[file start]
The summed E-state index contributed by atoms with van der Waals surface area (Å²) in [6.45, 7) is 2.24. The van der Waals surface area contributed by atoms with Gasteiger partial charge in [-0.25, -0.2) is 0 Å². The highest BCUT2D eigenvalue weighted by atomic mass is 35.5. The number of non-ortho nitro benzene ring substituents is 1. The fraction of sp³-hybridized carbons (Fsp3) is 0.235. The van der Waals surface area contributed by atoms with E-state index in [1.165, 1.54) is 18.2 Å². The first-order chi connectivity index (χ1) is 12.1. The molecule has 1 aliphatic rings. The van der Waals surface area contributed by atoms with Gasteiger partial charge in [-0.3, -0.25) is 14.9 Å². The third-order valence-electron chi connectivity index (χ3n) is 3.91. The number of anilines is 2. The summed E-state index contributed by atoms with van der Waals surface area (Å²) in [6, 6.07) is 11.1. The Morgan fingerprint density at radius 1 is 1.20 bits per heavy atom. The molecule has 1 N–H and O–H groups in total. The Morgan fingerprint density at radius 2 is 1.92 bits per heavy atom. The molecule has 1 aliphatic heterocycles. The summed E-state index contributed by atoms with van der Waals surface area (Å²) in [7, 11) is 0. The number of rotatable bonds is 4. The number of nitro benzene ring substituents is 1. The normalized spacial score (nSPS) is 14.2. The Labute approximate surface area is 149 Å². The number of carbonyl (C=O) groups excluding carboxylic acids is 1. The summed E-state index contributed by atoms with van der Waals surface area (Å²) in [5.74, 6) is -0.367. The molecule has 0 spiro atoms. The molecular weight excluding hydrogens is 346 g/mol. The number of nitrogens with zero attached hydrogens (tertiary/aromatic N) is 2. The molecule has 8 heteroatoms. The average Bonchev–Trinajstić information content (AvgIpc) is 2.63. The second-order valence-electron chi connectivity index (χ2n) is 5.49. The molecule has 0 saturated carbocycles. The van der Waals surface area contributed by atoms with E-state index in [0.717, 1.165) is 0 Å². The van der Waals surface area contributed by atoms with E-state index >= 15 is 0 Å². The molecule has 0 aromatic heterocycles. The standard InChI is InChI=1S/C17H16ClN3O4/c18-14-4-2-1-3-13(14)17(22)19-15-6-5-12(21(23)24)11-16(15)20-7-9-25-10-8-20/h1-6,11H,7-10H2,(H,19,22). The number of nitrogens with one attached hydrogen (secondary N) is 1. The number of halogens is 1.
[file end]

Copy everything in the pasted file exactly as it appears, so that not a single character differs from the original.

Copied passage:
The summed E-state index contributed by atoms with van der Waals surface area (Å²) in [6.45, 7) is 2.24. The van der Waals surface area contributed by atoms with Gasteiger partial charge in [-0.25, -0.2) is 0 Å². The highest BCUT2D eigenvalue weighted by atomic mass is 35.5. The number of non-ortho nitro benzene ring substituents is 1. The fraction of sp³-hybridized carbons (Fsp3) is 0.235. The van der Waals surface area contributed by atoms with E-state index in [1.165, 1.54) is 18.2 Å². The first-order chi connectivity index (χ1) is 12.1. The molecule has 1 aliphatic rings. The van der Waals surface area contributed by atoms with Gasteiger partial charge in [-0.3, -0.25) is 14.9 Å². The third-order valence-electron chi connectivity index (χ3n) is 3.91. The number of anilines is 2. The summed E-state index contributed by atoms with van der Waals surface area (Å²) in [6, 6.07) is 11.1. The Morgan fingerprint density at radius 1 is 1.20 bits per heavy atom. The molecule has 1 N–H and O–H groups in total. The Morgan fingerprint density at radius 2 is 1.92 bits per heavy atom. The molecule has 1 aliphatic heterocycles. The summed E-state index contributed by atoms with van der Waals surface area (Å²) in [7, 11) is 0. The number of rotatable bonds is 4. The number of nitro benzene ring substituents is 1. The normalized spacial score (nSPS) is 14.2. The Labute approximate surface area is 149 Å². The number of carbonyl (C=O) groups excluding carboxylic acids is 1. The summed E-state index contributed by atoms with van der Waals surface area (Å²) in [5.74, 6) is -0.367. The molecule has 0 spiro atoms. The molecular weight excluding hydrogens is 346 g/mol. The number of nitrogens with zero attached hydrogens (tertiary/aromatic N) is 2. The molecule has 8 heteroatoms. The average Bonchev–Trinajstić information content (AvgIpc) is 2.63. The second-order valence-electron chi connectivity index (χ2n) is 5.49. The molecule has 0 saturated carbocycles. The van der Waals surface area contributed by atoms with E-state index in [0.717, 1.165) is 0 Å². The van der Waals surface area contributed by atoms with E-state index >= 15 is 0 Å². The molecule has 0 aromatic heterocycles. The standard InChI is InChI=1S/C17H16ClN3O4/c18-14-4-2-1-3-13(14)17(22)19-15-6-5-12(21(23)24)11-16(15)20-7-9-25-10-8-20/h1-6,11H,7-10H2,(H,19,22). The number of nitrogens with one attached hydrogen (secondary N) is 1. The number of halogens is 1.